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Why we scrapped our jobs to launch a cat café

Thursday, 9 January 2014 | By Rose Powell

Anita Loughran was toiling away in an uninspiring job and her husband Myles was struggling to find full-time work when they decided they were ready to start out on their own and pursue their passion: to launch a cat café in Melbourne.


They’d come across the idea of cat cafés in Japan during their honeymoon earlier this year. Anita told StartupSmart that when they were discussing what they wanted to do with their lives, it was the idea that kept coming up. So they went for it.


“I was complaining about my job and Myles turned to me and said ‘Well, let’s just do something we actually want to do’, and then we both started grinning because we knew it was to open Australia’s first cat café,” Loughran says.


The biggest challenge getting the idea off the ground was convincing Melbourne City Council that they were serious about the idea.


“It took a lot of back and forth to show we were serious and trying to make them understand what a cat café is. Then there was about three months of negotiating to make it work,” Loughran says.
“It was very difficult, but eventually they worked out we weren’t crazy and we’re all curious to see how it turns out. It could get some tourism to Melbourne too.”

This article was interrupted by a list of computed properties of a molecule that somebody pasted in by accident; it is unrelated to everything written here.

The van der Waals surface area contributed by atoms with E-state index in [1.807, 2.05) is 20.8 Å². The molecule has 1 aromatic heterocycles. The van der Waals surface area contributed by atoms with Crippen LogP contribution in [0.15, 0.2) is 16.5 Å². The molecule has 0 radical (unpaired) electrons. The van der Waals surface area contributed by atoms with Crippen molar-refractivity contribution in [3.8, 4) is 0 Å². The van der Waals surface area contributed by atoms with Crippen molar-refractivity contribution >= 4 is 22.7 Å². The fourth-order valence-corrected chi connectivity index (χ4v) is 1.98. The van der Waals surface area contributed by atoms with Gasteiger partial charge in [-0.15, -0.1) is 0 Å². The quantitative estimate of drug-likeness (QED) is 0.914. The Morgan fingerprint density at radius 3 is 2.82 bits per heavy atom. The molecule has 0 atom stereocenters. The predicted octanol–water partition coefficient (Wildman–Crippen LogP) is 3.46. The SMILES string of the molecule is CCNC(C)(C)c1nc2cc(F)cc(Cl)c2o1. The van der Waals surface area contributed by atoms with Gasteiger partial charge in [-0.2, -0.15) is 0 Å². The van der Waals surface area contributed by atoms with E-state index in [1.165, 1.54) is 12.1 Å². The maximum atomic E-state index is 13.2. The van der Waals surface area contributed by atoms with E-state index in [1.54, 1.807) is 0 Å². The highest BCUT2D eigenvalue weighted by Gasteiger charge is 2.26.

In order to comply with food safety regulations, the cats and the café will be in separate parts of the café. The cats will be rescue cats from animal shelters.


The Loughrans will begin hunting for premises of over 200 square metres in the Melbourne CBD next month. They will need to refurbish the space significantly to meet its new requirements.


“In traditional cat cafes, the cats are free to roam around. But ours will need to be separate; the idea with the cats is to raise awareness about shelter animals. Animals de-stress people but a lot of tenants can’t have pets, so this is a way for city dwellers to have a relationship with animals,” Loughran says.


The quirky and new nature of the idea has driven the Loughrans to try alternative ways of raising funds. They’ve launched a crowd funding campaign on platform indiegogo.


“We knew the cat cafes in London and Paris had struggled to get bank loans, and we didn’t think we’d be able to get one here. No one would take us seriously because of the project,” Loughran says.


They’ve raised just under $5,500 so far, 12% of their total goal of $45,000.


Loughran says with only 17 days to go, she’s not overwhelmingly confident they’ll raise it but they’re going to go ahead anyway.


“If our only shot was this campaign, I’d be terrified,” Loughran says. “But we can run other campaigns, approach banks and we have our own savings so we’re going to open regardless.”


She adds they plan to open in July, and they’re looking forward to introducing the idea to Australia.


“The most difficult thing so far has been the majority of people in Australia don’t know what a cat café is. It’s still becoming a thing worldwide, and we want Melbourne to be part of that.”


Loughran shares their plans for the cat café in the video below.